Belfast Telegraph

Thursday 18 September 2014

Nipsa 'not hopeful' of strike ending

Further talks were being held today between employers and trade unions in a bid to resolve the dispute involving school classroom assistants.

Disruption was expected at schools across the province again today as classroom assistants continue their strike over pay.

The three-day stoppage, which began yesterday, came after Nipsa rejected the latest offer from management.

After an initial one-day strike last week, which shut special schools and forced many primary schools to close at lunchtime, management met with unions to discuss a new offer.

However, Nipsa said the offer did not go far enough. The union has also warned that unless its needs are met, its members will take part in an " all-out indefinite strike" next week.

A spokesman for Nipsa said the union would consult its members on every detail of the offer from employers. But he said he did not hold out much hope for a successful outcome.

"On the basis of previous negotiations, I don't see much hope," said a Nipsa spokesman.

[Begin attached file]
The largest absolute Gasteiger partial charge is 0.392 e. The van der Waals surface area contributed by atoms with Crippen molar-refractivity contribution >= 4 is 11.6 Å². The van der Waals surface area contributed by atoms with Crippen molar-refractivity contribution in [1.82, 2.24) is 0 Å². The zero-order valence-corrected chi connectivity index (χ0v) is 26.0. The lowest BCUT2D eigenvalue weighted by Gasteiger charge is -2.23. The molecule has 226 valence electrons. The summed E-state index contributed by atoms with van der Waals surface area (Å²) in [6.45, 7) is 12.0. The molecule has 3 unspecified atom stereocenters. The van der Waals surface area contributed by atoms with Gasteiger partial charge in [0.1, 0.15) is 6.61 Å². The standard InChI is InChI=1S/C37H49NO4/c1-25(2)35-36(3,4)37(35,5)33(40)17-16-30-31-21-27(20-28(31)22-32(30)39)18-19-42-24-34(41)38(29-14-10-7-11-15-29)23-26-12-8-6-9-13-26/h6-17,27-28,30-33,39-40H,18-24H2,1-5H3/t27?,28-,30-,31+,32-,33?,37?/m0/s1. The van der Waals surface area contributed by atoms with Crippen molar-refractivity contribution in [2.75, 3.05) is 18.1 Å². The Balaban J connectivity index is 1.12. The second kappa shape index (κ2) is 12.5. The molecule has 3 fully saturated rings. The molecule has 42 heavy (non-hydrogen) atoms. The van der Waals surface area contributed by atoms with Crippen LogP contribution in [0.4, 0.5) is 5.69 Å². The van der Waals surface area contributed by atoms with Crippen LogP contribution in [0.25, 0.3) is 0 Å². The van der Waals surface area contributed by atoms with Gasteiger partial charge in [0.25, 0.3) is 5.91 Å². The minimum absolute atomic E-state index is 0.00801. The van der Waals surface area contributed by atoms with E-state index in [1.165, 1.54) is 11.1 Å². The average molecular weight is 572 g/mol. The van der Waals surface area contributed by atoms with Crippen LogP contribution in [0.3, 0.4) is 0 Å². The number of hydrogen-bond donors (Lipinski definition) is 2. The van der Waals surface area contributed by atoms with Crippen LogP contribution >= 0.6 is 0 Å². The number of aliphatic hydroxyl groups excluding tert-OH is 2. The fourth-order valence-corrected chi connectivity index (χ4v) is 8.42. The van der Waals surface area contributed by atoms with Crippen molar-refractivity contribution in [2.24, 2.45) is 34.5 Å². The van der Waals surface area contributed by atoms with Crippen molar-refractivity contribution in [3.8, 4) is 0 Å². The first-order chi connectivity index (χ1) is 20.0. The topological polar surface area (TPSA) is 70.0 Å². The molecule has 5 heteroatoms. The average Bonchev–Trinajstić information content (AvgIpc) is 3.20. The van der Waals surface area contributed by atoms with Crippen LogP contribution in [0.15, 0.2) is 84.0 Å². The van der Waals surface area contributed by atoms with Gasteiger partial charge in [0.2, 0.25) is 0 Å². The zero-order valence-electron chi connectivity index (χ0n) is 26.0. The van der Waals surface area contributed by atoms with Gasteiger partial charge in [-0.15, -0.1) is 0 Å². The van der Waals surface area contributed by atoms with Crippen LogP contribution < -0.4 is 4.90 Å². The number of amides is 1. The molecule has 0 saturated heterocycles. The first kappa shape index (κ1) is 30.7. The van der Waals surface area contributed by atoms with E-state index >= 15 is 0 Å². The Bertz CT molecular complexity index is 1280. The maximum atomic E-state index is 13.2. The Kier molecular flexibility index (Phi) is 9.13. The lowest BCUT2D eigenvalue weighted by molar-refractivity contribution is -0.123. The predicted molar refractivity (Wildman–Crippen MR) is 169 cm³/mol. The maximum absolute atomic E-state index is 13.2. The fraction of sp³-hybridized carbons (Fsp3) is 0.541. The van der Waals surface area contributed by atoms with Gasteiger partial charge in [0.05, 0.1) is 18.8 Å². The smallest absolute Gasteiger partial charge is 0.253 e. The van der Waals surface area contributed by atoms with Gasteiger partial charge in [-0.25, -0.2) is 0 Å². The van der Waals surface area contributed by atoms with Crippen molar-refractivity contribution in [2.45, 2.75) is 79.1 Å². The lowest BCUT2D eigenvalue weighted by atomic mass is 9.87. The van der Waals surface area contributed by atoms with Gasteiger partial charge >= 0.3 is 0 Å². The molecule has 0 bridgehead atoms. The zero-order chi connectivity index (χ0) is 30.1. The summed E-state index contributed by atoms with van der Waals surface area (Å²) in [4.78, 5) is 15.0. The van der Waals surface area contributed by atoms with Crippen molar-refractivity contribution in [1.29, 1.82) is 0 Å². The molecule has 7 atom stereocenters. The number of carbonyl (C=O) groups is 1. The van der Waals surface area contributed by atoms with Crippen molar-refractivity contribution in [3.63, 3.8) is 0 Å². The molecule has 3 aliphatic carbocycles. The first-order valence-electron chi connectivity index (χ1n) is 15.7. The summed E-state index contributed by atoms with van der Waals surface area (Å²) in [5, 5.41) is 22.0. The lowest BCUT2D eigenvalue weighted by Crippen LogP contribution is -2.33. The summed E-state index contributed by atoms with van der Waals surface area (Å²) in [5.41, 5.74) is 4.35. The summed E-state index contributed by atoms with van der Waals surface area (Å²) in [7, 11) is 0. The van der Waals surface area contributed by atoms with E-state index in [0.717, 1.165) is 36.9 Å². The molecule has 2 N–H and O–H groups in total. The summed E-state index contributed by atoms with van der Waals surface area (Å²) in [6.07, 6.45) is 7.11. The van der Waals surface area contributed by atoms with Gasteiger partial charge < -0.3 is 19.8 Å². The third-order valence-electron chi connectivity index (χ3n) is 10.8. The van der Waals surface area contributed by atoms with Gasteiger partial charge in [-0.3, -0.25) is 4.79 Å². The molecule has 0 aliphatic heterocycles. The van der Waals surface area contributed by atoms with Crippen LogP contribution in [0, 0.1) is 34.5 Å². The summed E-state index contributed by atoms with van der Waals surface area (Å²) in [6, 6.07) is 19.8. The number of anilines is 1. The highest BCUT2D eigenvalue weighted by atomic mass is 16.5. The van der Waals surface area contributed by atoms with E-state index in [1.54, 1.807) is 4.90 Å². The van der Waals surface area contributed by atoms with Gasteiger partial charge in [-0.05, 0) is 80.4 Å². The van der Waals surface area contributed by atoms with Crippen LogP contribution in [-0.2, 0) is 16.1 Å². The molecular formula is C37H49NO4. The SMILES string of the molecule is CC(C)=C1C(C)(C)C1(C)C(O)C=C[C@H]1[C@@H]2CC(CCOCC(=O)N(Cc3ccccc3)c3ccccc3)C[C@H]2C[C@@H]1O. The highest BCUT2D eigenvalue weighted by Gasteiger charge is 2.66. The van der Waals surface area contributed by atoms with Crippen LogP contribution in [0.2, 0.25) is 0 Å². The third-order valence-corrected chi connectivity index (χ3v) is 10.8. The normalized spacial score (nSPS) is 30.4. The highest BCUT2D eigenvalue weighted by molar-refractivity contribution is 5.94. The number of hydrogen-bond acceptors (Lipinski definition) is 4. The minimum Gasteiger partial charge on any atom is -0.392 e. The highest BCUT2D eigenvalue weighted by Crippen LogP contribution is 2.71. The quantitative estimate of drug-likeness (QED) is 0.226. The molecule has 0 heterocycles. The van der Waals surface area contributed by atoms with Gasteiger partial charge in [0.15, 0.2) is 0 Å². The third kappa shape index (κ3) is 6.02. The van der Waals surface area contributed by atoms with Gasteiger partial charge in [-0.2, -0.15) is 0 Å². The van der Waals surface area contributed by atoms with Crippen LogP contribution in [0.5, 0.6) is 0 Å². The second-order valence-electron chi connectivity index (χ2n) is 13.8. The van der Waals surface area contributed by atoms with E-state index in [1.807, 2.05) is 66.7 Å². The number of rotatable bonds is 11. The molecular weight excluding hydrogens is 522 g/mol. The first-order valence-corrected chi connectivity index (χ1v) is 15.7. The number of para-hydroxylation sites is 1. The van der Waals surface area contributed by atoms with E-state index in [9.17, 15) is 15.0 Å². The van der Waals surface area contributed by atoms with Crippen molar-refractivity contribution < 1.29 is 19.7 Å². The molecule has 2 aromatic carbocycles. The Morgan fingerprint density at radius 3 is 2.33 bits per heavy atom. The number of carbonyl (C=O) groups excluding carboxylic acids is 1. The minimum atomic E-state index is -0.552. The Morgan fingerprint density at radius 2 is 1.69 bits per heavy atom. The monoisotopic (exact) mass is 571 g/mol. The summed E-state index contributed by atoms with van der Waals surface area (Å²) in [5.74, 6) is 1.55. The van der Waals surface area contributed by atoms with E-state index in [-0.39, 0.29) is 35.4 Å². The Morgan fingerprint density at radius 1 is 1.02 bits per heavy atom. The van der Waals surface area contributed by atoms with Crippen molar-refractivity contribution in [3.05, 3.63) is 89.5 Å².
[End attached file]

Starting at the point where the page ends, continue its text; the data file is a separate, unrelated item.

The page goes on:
"If talks between management and Nipsa break down, the situation will remain as it is. Our members will continue to strike tomorrow and we will go ahead with an all-out indefinite strike on October 8."

The union is unhappy because it claims the new offer from management amounts to a one-off payment of just over £2,000 to each classroom assistant to cover reduced hours and the loss of a special needs allowance.

In a letter to members following last week's strike action, Nipsa said the new offer was the same as the old with the exception of an additional £15m to cover a one-off payment.

The union said: "Clearly this offer is nowhere near our claim. It is, however, significant that management have been forced to make an additional £15m available after just one day of strike action."

However, a spokesman for management described the offer as "fair and equitable".

He said it was impossible to predict the outcome of further negotiations between management and trade unions, but said management had put forward " the best offer" it possibly could.

He also said that no individual classroom assistant would suffer as a result of the settlement.

He added: "We would like every classroom assistant in Northern Ireland to be fully aware of the terms of this offer because we believe then that the majority of them will accept it."

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